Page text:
Access control falls under the broader category of facilities management and maintenance, which benefits from accurate real-time reporting. You can gain insights into your busiest times and track who is in or out of the space among other performance indicators. Having real-time visibility into the usage of meeting rooms and common areas is important for compliance purposes.
The biggest drawback to multiple disparate systems is the time and effort it takes to sync the programs and the potential it creates for data entry errors and missed revenue. If that applies to the operation of a flexible workspace alone, it is easy to see how important it would be to eliminate those integrations when operating multiple business classes within a portfolio. “If you’ve got disparate technology systems and infrastructure connected through multiple APIs, you will need a much larger technology team in-house to support and manage the constant upgrades in software from each [individual] platform,” Harley said.
Regardless of how it changes, office space will continue to remain necessary even after we completely emerge from the pandemic. There will always be a need for face-to-face interaction and collaboration. However, what will undoubtedly change is how companies use space. Many will inevitably choose to downsize as fewer employees come in on a daily basis, while others will choose to use flexible workspaces as a way to keep teams together or host occasional small gatherings.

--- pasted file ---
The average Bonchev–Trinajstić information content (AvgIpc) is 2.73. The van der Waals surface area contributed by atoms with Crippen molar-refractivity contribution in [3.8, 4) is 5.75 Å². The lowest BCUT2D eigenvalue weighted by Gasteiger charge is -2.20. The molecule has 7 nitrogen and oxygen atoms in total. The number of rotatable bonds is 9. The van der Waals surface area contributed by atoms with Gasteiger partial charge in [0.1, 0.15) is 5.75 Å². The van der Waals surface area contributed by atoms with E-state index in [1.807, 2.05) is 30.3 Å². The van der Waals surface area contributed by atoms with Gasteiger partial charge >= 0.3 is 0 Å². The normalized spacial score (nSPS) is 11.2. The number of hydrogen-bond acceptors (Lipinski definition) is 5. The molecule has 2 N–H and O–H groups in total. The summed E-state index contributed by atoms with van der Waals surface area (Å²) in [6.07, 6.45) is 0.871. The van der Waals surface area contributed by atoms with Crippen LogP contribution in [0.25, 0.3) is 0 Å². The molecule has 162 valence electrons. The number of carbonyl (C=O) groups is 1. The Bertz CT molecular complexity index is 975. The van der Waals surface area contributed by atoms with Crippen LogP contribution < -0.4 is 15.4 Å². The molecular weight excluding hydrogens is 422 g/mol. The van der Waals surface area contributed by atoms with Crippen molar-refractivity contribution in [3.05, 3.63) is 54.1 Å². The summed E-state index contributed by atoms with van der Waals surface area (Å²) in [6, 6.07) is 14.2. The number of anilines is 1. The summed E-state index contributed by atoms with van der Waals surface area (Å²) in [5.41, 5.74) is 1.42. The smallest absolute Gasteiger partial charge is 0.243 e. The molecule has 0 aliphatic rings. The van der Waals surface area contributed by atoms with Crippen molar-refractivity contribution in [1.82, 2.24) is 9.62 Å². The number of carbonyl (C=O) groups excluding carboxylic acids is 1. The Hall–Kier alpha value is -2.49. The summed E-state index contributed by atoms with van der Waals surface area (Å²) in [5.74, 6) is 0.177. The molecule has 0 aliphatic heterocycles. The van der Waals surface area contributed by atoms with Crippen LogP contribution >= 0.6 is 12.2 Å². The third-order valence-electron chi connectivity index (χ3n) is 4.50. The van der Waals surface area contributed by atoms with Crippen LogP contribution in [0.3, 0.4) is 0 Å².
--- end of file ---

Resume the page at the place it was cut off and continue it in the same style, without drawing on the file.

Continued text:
JLL estimates that by 2030, 30% of all office space will be consumed flexibly. Their research also states that operators limiting their offerings to shared desks, shared offices and short-term memberships are more likely to suffer because diversification is the future. Long-term commitments to private offices in addition to shared workspaces place operators in the best position to grow post-pandemic. As Work Design Magazine noted, “operators who own their real estate or have entered a partnership agreement with landlords and investors are more likely to weather the storm as well.”
According to the JLL report, 67% of CRE decision-makers are increasing workplace mobility programs to incorporate flex space as a component of their work strategy. These strategies are increasingly shifting to a hybrid and remote world, where the full-time, 40+ hour in-office work week is largely going away. The examples come from throughout the commercial world: CRE giants, like CBRE and JLL, entering the flex market with acquisitions and partnerships; traditional offices incorporating flexible components within the space; and property managers repurposing vacancies as flexible workspaces. The best way to properly manage a growing and diverse portfolio, including flex space, is to leverage a connected solution that eliminates the struggles of using multiple platforms that do not speak to each other. For more information on how coworking software can help you embrace flexible workspaces, schedule a customized demo.